GW Serves is a monthly series featuring students who are living out the university’s mission to build up public service leaders and active citizens to create a better world for all.
By Nick Erickson
When Rayaan Ahmed’s mother sought refuge from her native Somalia in 1999, hundreds of thousands of her fellow countrymen and women had died of disease, starvation and other consequences of the still ongoing Somali Civil War. But before that, her point of refuge within her embattled country was an after-school program that served as a sanctuary for students and their families.
Amid the painful reality of the hardships already had and all that were to come, this program in Mogadishu taught students valuable life lessons of and important skills while incorporating a system of mutual aid to not only survive, but to thrive and grow as a community during wartime.
Ahmed, a current George Washington University senior majoring in political science and American Studies, heard the wartime stories growing up in Minneapolis from both her mom and dad—who came to the United States in 1992—but always remembered her mother’s affection for the after-school program that taught her how to perform CPR, grow and maintain a garden and interact with peers, among other life skills.
“My mother always said it was a place where a gardener would teach a plumber and a plumber would teach a doctor, and I always had that in the back of my mind," Ahmed said.
Raised in what she calls a blue-collar household in Minnesota where her father carried around a book of American idioms to better learn English, Ahmed always wanted to give back to that community in some capacity. And when inspiration struck during her junior year at GW, she reached into that place in the back of her mind and brainstormed ways to help kids who, like her mother did three decades earlier, needed their own place to grow a thrive.
Thanks to help from the Knapp Fellowship for Entrepreneurial Service-Learning and exploring social innovation opportunities through GWupstart, part of the Honey W. Nashman Center for Civic Engagement and Public Service, Ahmed led a bridge building effort between her hometown of Minneapolis and her mothers in Mogadishu.
Through her project, Prosperity Together: We Keep Us Safe, Ahmed has worked to bring mutual aid to students of both cities as they are learning to address social issues while discussing civic engagement and community leadership, in addition to important life skills. This program encourages the youth to pursue their dreams in ways that honor their personal, family and caregiving responsibilities, as well as bring prosperity to their communities.
“Building that connection was more than just about giving students the support they needed to help their own communities,” Ahmed said. “It was giving them the knowledge and the comfort that they weren’t alone in this world.”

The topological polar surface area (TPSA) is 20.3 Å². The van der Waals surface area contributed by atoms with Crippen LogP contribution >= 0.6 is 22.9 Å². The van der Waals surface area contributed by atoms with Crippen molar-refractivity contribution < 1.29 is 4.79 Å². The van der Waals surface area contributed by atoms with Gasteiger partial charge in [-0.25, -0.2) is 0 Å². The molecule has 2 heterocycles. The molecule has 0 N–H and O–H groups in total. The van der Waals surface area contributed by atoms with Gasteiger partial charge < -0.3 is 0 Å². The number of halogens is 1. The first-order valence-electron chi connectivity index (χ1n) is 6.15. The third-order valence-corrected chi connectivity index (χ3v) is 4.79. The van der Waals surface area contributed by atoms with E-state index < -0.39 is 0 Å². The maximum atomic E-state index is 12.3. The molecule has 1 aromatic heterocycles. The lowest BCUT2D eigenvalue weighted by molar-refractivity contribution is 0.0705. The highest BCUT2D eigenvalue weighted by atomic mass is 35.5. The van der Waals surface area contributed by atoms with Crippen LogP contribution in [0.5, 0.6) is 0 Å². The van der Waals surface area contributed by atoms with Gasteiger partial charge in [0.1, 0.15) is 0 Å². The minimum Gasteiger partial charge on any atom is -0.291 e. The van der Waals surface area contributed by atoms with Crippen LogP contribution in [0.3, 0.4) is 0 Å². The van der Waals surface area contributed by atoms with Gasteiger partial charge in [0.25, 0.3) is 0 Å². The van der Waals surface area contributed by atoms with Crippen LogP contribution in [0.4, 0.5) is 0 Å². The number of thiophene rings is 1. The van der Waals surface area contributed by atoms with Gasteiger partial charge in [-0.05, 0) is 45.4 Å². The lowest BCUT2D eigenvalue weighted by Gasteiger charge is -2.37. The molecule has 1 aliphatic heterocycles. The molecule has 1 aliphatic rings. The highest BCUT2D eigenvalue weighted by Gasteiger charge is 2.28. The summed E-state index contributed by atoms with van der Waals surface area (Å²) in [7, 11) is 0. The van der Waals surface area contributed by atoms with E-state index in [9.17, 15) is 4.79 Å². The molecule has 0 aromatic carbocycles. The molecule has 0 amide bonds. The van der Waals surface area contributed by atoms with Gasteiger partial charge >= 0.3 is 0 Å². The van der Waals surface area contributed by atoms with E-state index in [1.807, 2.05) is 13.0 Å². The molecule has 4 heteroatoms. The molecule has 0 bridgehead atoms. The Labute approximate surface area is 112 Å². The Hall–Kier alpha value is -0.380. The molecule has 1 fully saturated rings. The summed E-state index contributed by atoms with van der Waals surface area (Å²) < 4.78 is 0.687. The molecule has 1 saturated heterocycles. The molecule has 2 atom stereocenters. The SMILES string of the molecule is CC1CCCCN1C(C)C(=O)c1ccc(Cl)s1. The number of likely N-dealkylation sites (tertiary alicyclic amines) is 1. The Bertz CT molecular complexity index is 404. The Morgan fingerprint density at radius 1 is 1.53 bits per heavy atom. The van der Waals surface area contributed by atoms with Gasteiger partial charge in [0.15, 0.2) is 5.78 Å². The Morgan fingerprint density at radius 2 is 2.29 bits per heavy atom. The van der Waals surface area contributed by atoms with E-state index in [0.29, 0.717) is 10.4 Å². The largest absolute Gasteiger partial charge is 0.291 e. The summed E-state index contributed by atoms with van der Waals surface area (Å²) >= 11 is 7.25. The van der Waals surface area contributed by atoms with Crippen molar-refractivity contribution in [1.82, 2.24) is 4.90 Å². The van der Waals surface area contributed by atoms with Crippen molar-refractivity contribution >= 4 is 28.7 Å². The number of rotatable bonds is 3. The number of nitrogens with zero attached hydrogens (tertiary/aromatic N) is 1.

Ahmed's project, under Associate Professor of American Studies Dara Orenstein’s faculty leadership, connected the Southside Child Development Center in Minnesota and the Al-Aqsa after school program in Mogadishu. Last academic year, she worked with students to deepen their understanding of community service. She is pleased that efforts have continued organically this school year, as students in Somalia have taken on civic projects for themselves, while the Southside Child Development Center built a year-round youth center and is building her program into its curriculum.
Ahmed believes this program is vital because it shows people at a very young age that they are more connected than they know, and kids from thousands of miles away may be asking similar questions despite vastly different backgrounds.
“It just builds a global connection that is secured with this curiosity,” she said. “The more connected we are, the more answers we get to find and the more social issues that we get to elevate.”
Engaging in public service is nothing new to Ahmed. When she 17, she and her wide eyes walked into then-Minnesota state legislator Ilhan Omar’s office asking to help in any way. A campaign manager handed her leaflets and told her to distribute them around the Minneapolis neighborhood. She did—to four people. Feeling mortified she didn’t do an adequate job, Ahmed came back to the office and offered her apologies. But instead of meeting her with disappointment, the staff in Omar’s office appreciated Ahmed’s enthusiasm for progressive change so much that they brought her on as an intern.
Omar, of course, would go on to become the first Somali American elected to Congress when she won a House seat in the 2018 and has already served almost a full term. But she is not the only Somali American woman in town making a difference.
“I want to be able to live in a world in which I'm also fighting for people and for progressive change,” Ahmed said.
Ahmed has brought the fight to GW and will use her education and experiences at the university as leverage to continue her advocacy work building bridges between communities.
Throughout October, the Nashman Center is hosting workshops on social innovation, preparing students to propose their own projects as Ahmed did.